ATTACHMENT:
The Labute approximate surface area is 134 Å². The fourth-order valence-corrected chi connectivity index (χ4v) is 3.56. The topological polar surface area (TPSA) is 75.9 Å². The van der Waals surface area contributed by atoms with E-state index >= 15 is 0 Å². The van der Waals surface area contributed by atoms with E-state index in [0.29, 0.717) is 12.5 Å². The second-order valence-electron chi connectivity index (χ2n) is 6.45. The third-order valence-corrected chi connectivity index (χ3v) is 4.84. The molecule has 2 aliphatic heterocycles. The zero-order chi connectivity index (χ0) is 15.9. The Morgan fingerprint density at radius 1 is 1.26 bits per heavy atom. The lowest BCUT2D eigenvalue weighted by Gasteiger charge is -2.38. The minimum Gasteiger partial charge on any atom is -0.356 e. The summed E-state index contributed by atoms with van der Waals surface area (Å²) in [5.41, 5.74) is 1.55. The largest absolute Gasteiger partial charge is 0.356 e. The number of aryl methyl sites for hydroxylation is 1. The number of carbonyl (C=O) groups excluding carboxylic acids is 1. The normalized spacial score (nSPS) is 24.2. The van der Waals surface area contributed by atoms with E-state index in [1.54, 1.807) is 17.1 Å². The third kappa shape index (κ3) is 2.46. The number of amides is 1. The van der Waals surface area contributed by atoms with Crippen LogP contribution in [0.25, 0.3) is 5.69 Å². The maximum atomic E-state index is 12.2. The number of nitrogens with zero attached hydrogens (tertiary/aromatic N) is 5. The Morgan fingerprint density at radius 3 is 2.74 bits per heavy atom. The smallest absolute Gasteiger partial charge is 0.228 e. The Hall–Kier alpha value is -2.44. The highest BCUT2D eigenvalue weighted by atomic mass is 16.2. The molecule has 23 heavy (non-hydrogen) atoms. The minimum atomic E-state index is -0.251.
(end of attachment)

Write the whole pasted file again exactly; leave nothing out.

The Labute approximate surface area is 134 Å². The fourth-order valence-corrected chi connectivity index (χ4v) is 3.56. The topological polar surface area (TPSA) is 75.9 Å². The van der Waals surface area contributed by atoms with E-state index >= 15 is 0 Å². The van der Waals surface area contributed by atoms with E-state index in [0.29, 0.717) is 12.5 Å². The second-order valence-electron chi connectivity index (χ2n) is 6.45. The third-order valence-corrected chi connectivity index (χ3v) is 4.84. The molecule has 2 aliphatic heterocycles. The zero-order chi connectivity index (χ0) is 15.9. The Morgan fingerprint density at radius 1 is 1.26 bits per heavy atom. The lowest BCUT2D eigenvalue weighted by Gasteiger charge is -2.38. The minimum Gasteiger partial charge on any atom is -0.356 e. The summed E-state index contributed by atoms with van der Waals surface area (Å²) in [5.41, 5.74) is 1.55. The largest absolute Gasteiger partial charge is 0.356 e. The number of aryl methyl sites for hydroxylation is 1. The number of carbonyl (C=O) groups excluding carboxylic acids is 1. The normalized spacial score (nSPS) is 24.2. The van der Waals surface area contributed by atoms with E-state index in [1.54, 1.807) is 17.1 Å². The third kappa shape index (κ3) is 2.46. The number of amides is 1. The van der Waals surface area contributed by atoms with Crippen LogP contribution in [0.25, 0.3) is 5.69 Å². The maximum atomic E-state index is 12.2. The number of nitrogens with zero attached hydrogens (tertiary/aromatic N) is 5. The Morgan fingerprint density at radius 3 is 2.74 bits per heavy atom. The smallest absolute Gasteiger partial charge is 0.228 e. The Hall–Kier alpha value is -2.44. The highest BCUT2D eigenvalue weighted by atomic mass is 16.2. The molecule has 23 heavy (non-hydrogen) atoms. The minimum atomic E-state index is -0.251.